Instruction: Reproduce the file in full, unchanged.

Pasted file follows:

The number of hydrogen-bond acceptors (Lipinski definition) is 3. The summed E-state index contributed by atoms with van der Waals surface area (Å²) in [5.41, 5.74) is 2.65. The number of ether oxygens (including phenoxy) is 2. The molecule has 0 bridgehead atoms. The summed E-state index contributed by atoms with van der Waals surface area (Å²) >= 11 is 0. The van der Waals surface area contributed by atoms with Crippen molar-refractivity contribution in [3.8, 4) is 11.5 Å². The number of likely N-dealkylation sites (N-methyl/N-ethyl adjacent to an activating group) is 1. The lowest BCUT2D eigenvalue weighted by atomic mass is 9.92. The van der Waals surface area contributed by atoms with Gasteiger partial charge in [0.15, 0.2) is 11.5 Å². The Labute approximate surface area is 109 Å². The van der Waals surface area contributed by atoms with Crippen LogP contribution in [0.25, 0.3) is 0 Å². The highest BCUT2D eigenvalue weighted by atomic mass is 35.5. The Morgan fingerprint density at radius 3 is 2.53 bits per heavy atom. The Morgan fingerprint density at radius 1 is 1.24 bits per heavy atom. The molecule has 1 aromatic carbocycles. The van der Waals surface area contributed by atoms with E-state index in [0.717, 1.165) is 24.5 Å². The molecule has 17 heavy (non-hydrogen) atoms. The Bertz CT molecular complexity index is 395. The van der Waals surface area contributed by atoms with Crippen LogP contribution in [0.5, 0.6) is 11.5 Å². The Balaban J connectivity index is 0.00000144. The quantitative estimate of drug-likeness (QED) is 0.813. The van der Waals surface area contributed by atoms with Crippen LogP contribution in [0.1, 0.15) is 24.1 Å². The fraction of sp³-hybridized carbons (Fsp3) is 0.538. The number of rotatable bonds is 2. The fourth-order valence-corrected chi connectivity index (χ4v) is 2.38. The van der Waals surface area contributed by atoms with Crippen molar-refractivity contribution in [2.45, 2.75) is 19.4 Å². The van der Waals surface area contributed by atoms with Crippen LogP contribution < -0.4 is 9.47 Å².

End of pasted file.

The number of hydrogen-bond acceptors (Lipinski definition) is 3. The summed E-state index contributed by atoms with van der Waals surface area (Å²) in [5.41, 5.74) is 2.65. The number of ether oxygens (including phenoxy) is 2. The molecule has 0 bridgehead atoms. The summed E-state index contributed by atoms with van der Waals surface area (Å²) >= 11 is 0. The van der Waals surface area contributed by atoms with Crippen molar-refractivity contribution in [3.8, 4) is 11.5 Å². The number of likely N-dealkylation sites (N-methyl/N-ethyl adjacent to an activating group) is 1. The lowest BCUT2D eigenvalue weighted by atomic mass is 9.92. The van der Waals surface area contributed by atoms with Gasteiger partial charge in [0.15, 0.2) is 11.5 Å². The Labute approximate surface area is 109 Å². The van der Waals surface area contributed by atoms with Crippen LogP contribution in [0.25, 0.3) is 0 Å². The highest BCUT2D eigenvalue weighted by atomic mass is 35.5. The Morgan fingerprint density at radius 3 is 2.53 bits per heavy atom. The Morgan fingerprint density at radius 1 is 1.24 bits per heavy atom. The molecule has 1 aromatic carbocycles. The van der Waals surface area contributed by atoms with E-state index in [0.717, 1.165) is 24.5 Å². The molecule has 17 heavy (non-hydrogen) atoms. The Bertz CT molecular complexity index is 395. The van der Waals surface area contributed by atoms with Crippen LogP contribution in [0.5, 0.6) is 11.5 Å². The Balaban J connectivity index is 0.00000144. The quantitative estimate of drug-likeness (QED) is 0.813. The van der Waals surface area contributed by atoms with Crippen LogP contribution in [0.1, 0.15) is 24.1 Å². The fraction of sp³-hybridized carbons (Fsp3) is 0.538. The number of rotatable bonds is 2. The fourth-order valence-corrected chi connectivity index (χ4v) is 2.38. The van der Waals surface area contributed by atoms with Crippen molar-refractivity contribution in [2.45, 2.75) is 19.4 Å². The van der Waals surface area contributed by atoms with Crippen LogP contribution < -0.4 is 9.47 Å².